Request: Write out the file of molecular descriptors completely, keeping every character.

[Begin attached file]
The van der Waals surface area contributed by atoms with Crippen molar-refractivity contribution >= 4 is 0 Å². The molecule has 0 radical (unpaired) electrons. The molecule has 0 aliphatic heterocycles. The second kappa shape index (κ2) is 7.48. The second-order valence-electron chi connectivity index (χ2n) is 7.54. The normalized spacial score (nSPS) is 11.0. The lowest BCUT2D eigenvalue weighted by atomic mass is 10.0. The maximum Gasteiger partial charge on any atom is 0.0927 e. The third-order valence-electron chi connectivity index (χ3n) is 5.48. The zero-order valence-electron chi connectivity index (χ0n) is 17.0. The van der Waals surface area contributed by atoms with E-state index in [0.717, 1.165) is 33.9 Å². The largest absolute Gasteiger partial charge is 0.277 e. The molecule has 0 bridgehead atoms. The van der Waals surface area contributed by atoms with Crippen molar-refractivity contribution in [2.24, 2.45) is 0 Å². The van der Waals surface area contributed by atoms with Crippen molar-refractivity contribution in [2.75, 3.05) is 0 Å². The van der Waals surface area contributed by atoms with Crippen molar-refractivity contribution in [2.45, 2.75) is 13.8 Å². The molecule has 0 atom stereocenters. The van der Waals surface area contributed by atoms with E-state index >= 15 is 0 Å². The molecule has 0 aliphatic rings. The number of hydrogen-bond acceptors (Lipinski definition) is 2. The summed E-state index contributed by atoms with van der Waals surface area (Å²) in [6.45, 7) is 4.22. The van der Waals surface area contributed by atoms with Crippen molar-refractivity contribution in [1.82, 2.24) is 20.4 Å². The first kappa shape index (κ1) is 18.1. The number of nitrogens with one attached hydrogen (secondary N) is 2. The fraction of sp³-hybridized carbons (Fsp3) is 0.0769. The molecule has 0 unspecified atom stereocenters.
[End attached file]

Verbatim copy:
The van der Waals surface area contributed by atoms with Crippen molar-refractivity contribution >= 4 is 0 Å². The molecule has 0 radical (unpaired) electrons. The molecule has 0 aliphatic heterocycles. The second kappa shape index (κ2) is 7.48. The second-order valence-electron chi connectivity index (χ2n) is 7.54. The normalized spacial score (nSPS) is 11.0. The lowest BCUT2D eigenvalue weighted by atomic mass is 10.0. The maximum Gasteiger partial charge on any atom is 0.0927 e. The third-order valence-electron chi connectivity index (χ3n) is 5.48. The zero-order valence-electron chi connectivity index (χ0n) is 17.0. The van der Waals surface area contributed by atoms with E-state index in [0.717, 1.165) is 33.9 Å². The largest absolute Gasteiger partial charge is 0.277 e. The molecule has 0 bridgehead atoms. The van der Waals surface area contributed by atoms with Crippen molar-refractivity contribution in [2.24, 2.45) is 0 Å². The van der Waals surface area contributed by atoms with Crippen molar-refractivity contribution in [2.75, 3.05) is 0 Å². The van der Waals surface area contributed by atoms with Crippen molar-refractivity contribution in [2.45, 2.75) is 13.8 Å². The molecule has 0 atom stereocenters. The van der Waals surface area contributed by atoms with E-state index >= 15 is 0 Å². The molecule has 0 aliphatic rings. The number of hydrogen-bond acceptors (Lipinski definition) is 2. The summed E-state index contributed by atoms with van der Waals surface area (Å²) in [6.45, 7) is 4.22. The van der Waals surface area contributed by atoms with Crippen molar-refractivity contribution in [1.82, 2.24) is 20.4 Å². The first kappa shape index (κ1) is 18.1. The number of nitrogens with one attached hydrogen (secondary N) is 2. The fraction of sp³-hybridized carbons (Fsp3) is 0.0769. The molecule has 0 unspecified atom stereocenters.